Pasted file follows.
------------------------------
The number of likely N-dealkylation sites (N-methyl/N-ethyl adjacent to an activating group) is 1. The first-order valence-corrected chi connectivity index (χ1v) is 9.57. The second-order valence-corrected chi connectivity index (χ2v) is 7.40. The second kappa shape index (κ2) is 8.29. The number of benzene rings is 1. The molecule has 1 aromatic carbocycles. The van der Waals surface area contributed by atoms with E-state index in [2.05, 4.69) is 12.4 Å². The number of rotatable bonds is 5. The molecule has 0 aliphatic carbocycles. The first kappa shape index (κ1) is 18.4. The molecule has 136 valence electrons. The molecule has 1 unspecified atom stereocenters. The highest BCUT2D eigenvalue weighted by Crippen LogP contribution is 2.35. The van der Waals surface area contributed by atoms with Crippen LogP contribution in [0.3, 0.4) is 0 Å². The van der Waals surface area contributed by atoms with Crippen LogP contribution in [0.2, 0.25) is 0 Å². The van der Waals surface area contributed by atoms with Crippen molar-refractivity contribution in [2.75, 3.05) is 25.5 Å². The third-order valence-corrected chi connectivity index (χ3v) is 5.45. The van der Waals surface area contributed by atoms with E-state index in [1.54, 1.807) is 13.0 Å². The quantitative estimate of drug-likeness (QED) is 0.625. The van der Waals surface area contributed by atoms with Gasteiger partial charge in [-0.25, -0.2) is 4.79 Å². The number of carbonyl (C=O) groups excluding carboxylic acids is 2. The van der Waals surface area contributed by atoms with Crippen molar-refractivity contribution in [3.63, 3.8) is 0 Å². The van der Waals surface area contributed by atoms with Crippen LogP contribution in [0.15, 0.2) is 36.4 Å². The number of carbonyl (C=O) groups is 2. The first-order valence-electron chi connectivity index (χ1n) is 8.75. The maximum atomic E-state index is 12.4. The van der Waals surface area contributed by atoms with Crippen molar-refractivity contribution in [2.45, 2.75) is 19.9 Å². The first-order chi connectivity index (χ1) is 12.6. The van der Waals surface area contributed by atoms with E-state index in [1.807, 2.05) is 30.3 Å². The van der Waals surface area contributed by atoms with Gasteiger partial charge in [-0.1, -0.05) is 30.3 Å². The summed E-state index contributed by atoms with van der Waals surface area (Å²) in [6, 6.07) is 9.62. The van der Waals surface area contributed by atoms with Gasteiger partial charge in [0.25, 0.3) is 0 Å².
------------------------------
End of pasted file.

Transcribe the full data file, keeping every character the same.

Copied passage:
The number of likely N-dealkylation sites (N-methyl/N-ethyl adjacent to an activating group) is 1. The first-order valence-corrected chi connectivity index (χ1v) is 9.57. The second-order valence-corrected chi connectivity index (χ2v) is 7.40. The second kappa shape index (κ2) is 8.29. The number of benzene rings is 1. The molecule has 1 aromatic carbocycles. The van der Waals surface area contributed by atoms with E-state index in [2.05, 4.69) is 12.4 Å². The number of rotatable bonds is 5. The molecule has 0 aliphatic carbocycles. The first kappa shape index (κ1) is 18.4. The molecule has 136 valence electrons. The molecule has 1 unspecified atom stereocenters. The highest BCUT2D eigenvalue weighted by Crippen LogP contribution is 2.35. The van der Waals surface area contributed by atoms with Crippen LogP contribution in [0.3, 0.4) is 0 Å². The van der Waals surface area contributed by atoms with Crippen LogP contribution in [0.2, 0.25) is 0 Å². The van der Waals surface area contributed by atoms with Crippen molar-refractivity contribution in [2.75, 3.05) is 25.5 Å². The third-order valence-corrected chi connectivity index (χ3v) is 5.45. The van der Waals surface area contributed by atoms with E-state index in [1.54, 1.807) is 13.0 Å². The quantitative estimate of drug-likeness (QED) is 0.625. The van der Waals surface area contributed by atoms with Gasteiger partial charge in [-0.25, -0.2) is 4.79 Å². The number of carbonyl (C=O) groups excluding carboxylic acids is 2. The van der Waals surface area contributed by atoms with Crippen molar-refractivity contribution in [3.63, 3.8) is 0 Å². The van der Waals surface area contributed by atoms with Crippen LogP contribution in [0.15, 0.2) is 36.4 Å². The number of carbonyl (C=O) groups is 2. The first-order valence-electron chi connectivity index (χ1n) is 8.75. The maximum atomic E-state index is 12.4. The van der Waals surface area contributed by atoms with Crippen molar-refractivity contribution in [2.45, 2.75) is 19.9 Å². The first-order chi connectivity index (χ1) is 12.6. The van der Waals surface area contributed by atoms with E-state index in [1.807, 2.05) is 30.3 Å². The van der Waals surface area contributed by atoms with Gasteiger partial charge in [-0.1, -0.05) is 30.3 Å². The summed E-state index contributed by atoms with van der Waals surface area (Å²) in [6, 6.07) is 9.62. The van der Waals surface area contributed by atoms with Gasteiger partial charge in [0.25, 0.3) is 0 Å².